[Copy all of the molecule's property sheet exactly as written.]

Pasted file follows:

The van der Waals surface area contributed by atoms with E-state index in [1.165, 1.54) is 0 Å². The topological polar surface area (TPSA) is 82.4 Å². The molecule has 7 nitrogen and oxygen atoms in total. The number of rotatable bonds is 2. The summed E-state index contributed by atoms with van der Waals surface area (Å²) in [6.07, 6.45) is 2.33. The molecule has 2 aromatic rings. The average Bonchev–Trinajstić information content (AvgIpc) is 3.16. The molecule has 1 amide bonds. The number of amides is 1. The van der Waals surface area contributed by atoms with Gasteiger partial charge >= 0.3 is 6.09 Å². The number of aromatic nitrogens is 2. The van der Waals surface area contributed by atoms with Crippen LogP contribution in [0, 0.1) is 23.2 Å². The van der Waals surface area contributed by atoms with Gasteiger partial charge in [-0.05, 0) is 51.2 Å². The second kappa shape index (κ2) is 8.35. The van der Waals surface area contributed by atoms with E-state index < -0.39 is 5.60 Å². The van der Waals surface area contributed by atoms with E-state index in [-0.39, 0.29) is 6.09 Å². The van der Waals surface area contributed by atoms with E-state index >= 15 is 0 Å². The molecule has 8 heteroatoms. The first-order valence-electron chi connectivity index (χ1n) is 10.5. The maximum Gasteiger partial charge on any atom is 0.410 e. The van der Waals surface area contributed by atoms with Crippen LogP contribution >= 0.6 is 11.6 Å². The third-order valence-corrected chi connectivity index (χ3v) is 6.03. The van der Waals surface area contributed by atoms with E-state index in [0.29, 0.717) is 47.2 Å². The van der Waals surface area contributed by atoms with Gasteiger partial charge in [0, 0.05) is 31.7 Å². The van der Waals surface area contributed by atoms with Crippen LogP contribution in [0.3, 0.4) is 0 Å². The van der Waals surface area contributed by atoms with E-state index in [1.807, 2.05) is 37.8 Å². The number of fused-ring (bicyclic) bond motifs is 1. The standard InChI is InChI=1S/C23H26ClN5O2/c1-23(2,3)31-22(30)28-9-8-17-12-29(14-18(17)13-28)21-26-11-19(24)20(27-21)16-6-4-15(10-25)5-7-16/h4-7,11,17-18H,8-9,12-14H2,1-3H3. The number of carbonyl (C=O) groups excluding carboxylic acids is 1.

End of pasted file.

The van der Waals surface area contributed by atoms with E-state index in [1.165, 1.54) is 0 Å². The topological polar surface area (TPSA) is 82.4 Å². The molecule has 7 nitrogen and oxygen atoms in total. The number of rotatable bonds is 2. The summed E-state index contributed by atoms with van der Waals surface area (Å²) in [6.07, 6.45) is 2.33. The molecule has 2 aromatic rings. The average Bonchev–Trinajstić information content (AvgIpc) is 3.16. The molecule has 1 amide bonds. The number of amides is 1. The van der Waals surface area contributed by atoms with Gasteiger partial charge >= 0.3 is 6.09 Å². The number of aromatic nitrogens is 2. The van der Waals surface area contributed by atoms with Crippen LogP contribution in [0, 0.1) is 23.2 Å². The van der Waals surface area contributed by atoms with Gasteiger partial charge in [-0.05, 0) is 51.2 Å². The second kappa shape index (κ2) is 8.35. The van der Waals surface area contributed by atoms with E-state index < -0.39 is 5.60 Å². The van der Waals surface area contributed by atoms with E-state index in [-0.39, 0.29) is 6.09 Å². The van der Waals surface area contributed by atoms with E-state index >= 15 is 0 Å². The molecule has 8 heteroatoms. The first-order valence-electron chi connectivity index (χ1n) is 10.5. The maximum Gasteiger partial charge on any atom is 0.410 e. The van der Waals surface area contributed by atoms with Crippen LogP contribution >= 0.6 is 11.6 Å². The third-order valence-corrected chi connectivity index (χ3v) is 6.03. The van der Waals surface area contributed by atoms with E-state index in [0.29, 0.717) is 47.2 Å². The van der Waals surface area contributed by atoms with Gasteiger partial charge in [0, 0.05) is 31.7 Å². The van der Waals surface area contributed by atoms with Crippen LogP contribution in [0.3, 0.4) is 0 Å². The van der Waals surface area contributed by atoms with E-state index in [1.807, 2.05) is 37.8 Å². The number of fused-ring (bicyclic) bond motifs is 1. The standard InChI is InChI=1S/C23H26ClN5O2/c1-23(2,3)31-22(30)28-9-8-17-12-29(14-18(17)13-28)21-26-11-19(24)20(27-21)16-6-4-15(10-25)5-7-16/h4-7,11,17-18H,8-9,12-14H2,1-3H3. The number of carbonyl (C=O) groups excluding carboxylic acids is 1.